Q: A client wants to create a vaulted ceiling in an addition with a shallow, 4:12-pitch roof. The rafters are 16 inches o.c., with no structural ridge. Can I raise the ceiling joists to create the vaulted ceiling?

A: Darren Tracy, PE, owner of West Branch Engineering, in Saratoga Springs, N.Y., responds: Yes, you can raise the ceiling joists, but with restrictions. Because you do not have a structural ridge, you must utilize rafter ties. Ceiling joists can serve as rafter ties to resist outward thrust on the walls from the rafter loads if they are installed parallel to the rafters and in accordance with code.

Figure R802.4.5 of the 2018 IRC states that a rafter tie can be raised a maximum distance of “HC” above the top of rafter support walls. HC is determined by a simple formula in which that height is a function of the ridge height (HR): The ratio of HC/HR cannot exceed 1/3 (see illustration). For example, in a roof structure where the ridge height is 9 feet above the top of the support walls, the maximum height that a rafter tie can be raised is 3 feet (3/9 = 1/3).

Additionally, be sure to adhere to the specific fastening requirements in the 2018 IRC Table R802.5.2 for the rafter-to-rafter-tie (ceiling joist) connections. That table provides the number of 16d nails at each connection based on rafter slope, rafter spacing, and snow load.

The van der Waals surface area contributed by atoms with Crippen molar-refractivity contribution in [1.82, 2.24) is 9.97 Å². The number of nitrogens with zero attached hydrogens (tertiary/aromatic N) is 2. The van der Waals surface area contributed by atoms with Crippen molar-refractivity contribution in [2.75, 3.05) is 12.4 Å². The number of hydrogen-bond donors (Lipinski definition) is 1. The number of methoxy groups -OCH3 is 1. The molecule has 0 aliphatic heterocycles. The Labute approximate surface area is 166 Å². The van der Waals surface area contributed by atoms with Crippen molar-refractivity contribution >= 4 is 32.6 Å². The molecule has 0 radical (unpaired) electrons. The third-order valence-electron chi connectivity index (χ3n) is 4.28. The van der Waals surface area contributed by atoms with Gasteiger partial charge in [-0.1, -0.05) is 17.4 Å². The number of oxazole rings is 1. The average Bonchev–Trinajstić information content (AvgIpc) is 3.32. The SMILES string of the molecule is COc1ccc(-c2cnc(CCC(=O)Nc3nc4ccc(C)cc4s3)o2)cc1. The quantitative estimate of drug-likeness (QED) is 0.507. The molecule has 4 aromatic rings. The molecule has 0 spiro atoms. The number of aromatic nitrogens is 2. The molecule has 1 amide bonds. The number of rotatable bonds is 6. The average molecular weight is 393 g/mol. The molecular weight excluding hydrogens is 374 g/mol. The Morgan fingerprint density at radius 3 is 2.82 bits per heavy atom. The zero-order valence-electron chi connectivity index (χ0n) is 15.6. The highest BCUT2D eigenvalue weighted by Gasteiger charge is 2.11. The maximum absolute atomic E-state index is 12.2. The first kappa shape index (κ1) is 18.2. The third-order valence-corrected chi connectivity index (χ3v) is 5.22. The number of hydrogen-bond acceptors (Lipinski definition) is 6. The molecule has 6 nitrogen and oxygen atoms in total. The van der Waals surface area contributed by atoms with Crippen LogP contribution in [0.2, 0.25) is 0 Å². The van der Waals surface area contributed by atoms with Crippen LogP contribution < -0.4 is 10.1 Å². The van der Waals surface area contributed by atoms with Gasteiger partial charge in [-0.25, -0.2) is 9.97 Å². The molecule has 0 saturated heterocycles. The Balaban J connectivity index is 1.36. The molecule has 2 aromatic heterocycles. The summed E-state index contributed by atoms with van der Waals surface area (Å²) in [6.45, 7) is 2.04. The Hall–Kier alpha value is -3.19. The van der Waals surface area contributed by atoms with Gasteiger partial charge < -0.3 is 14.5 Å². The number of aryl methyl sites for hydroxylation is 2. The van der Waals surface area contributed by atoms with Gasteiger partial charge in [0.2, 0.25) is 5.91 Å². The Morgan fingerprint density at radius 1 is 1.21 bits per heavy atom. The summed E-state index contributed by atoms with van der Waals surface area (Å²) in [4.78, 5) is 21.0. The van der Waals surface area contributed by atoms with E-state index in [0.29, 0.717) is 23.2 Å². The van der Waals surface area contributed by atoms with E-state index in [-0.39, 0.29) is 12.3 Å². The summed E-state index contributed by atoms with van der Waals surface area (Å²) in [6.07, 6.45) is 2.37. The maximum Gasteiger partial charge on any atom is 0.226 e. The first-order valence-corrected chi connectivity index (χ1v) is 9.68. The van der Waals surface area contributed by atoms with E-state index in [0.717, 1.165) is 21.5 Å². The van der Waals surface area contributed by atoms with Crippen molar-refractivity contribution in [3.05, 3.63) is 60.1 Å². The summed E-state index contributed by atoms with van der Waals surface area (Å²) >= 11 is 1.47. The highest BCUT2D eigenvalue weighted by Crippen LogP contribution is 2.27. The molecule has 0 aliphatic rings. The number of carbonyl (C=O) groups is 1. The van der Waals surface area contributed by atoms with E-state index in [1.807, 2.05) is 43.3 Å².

Section R802.5.2 also states, “Where the ceiling joists are installed above the bottom third of the rafter height, the ridge shall be installed as a beam.” In other words, to raise the ceiling joists more than one-third of the ridge height, a structural ridge would be required. With a properly engineered structural ridge, rafter ties can be eliminated completely. Also section R802.4.4 states that a roof with a pitch less than 3:12 requires a structural ridge.

As a final note, do not confuse rafter ties with collar ties. Collar ties, which are designed primarily to resist wind uplift, are required in the upper third of the attic space. Unlike ceiling joists, collar ties can be made of less-substantial material (1x4 minimum) and can be spaced up to 4 feet apart. Ridge straps can be used in lieu of collar ties to resist uplift.